Cardio is great, and it can quickly burn calories, but once you’re done running or cycling, your calorie burn quickly returns to normal. When you do HIIT and resistance-based workouts, however, your calorie burn stays elevated for longer as your muscles repair themselves. Per the American Council on Exercise (ACE): “Strength training is a key component of metabolism because it is directly linked to muscle mass. The more active muscle tissue you have, the higher your metabolic rate.” And, according to ACE, a pound of muscle burns an additional 4–6 calories each day compared to a pound of fat.

Protein feeds your muscles, promotes satiety and is an important component to sustaining a healthy weight. Eat too little, and you may have trouble building or maintaining muscle mass — and per the above, we know muscle’s importance to metabolism. Also, protein requires more energy to break down than carbs or fat, so you’ll actually burn more calories during digestion.

One bad night’s sleep is enough to leave you feeling sluggish and impair your cognitive processing. String together several nights in a row — or a lifetime of inadequate sleep — and science shows decreased metabolism and hormonal imbalances may follow.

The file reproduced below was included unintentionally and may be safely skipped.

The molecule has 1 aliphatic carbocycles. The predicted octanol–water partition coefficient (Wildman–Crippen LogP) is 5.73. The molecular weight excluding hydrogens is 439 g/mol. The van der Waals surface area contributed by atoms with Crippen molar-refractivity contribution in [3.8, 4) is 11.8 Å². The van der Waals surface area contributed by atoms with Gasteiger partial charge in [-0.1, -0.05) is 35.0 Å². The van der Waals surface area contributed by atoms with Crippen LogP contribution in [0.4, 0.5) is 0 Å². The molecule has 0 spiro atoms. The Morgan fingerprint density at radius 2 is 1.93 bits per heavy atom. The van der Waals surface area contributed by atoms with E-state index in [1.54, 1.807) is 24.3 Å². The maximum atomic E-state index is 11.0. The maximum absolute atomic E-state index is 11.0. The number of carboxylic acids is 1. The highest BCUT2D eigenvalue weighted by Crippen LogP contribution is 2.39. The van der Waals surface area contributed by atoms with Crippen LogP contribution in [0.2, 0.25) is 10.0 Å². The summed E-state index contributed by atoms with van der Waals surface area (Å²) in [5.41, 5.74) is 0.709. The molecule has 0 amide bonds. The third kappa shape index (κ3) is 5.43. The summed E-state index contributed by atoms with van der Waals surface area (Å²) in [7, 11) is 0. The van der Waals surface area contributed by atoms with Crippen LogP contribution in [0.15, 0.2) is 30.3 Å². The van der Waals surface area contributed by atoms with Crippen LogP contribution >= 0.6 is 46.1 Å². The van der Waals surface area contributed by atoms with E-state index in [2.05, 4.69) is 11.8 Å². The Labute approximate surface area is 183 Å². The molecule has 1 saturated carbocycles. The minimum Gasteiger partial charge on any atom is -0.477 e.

In a study published in The Journal of Clinical Endocrinology & Metabolism, researchers found drinking 500 milliliters of water (about 2 cups) increases metabolic rate by 30%, and that spike lasts for more than an hour. So, drink water throughout the day to stay hydrated, and you’ll get the added benefit of a boosted metabolism.

When stress levels increase, your body produces a hormone called cortisol. Cortisol leads to increased appetite, makes us crave comfort foods, decreases our desire to exercise and reduces sleep quality — all things that negatively impact metabolism. So, while you can’t always control your stress levels, managing stress can go a long way toward protecting your body’s internal fire.

by Kevin Gray

Shared by Dr. Phil McAllister @ Forward Health Guelph

SaveTagscreating healthy habitslosing weightmetabolism

Dr. Phil Shares: Can You Lose Fat Through Exercise Alone?

Can You Lose Fat Through Exercise Alone?

One of the hardest parts about starting a fat-loss program is knowing you won’t be able to eat a lot of the foods you enjoy. At least, not in the same quantities. For this reason, some people try to achieve their fat-loss goal through exercise alone, hoping they’ll burn enough calories during their workout to make up for poor diet choices.

WHY EXERCISE ISN’T ENOUGH

First of all, exercise tends to increase appetite, says Tiffany Chag, RD, a sports dietitian at the Hospital for Special Surgery in New York. If you’re not paying attention to what and how much you’re eating, you could take in more calories per day than you were getting before you even started your exercise program. “We don’t really realize we’re doing it,” Chag says. Over time, this could lead to stalled results or even weight gain.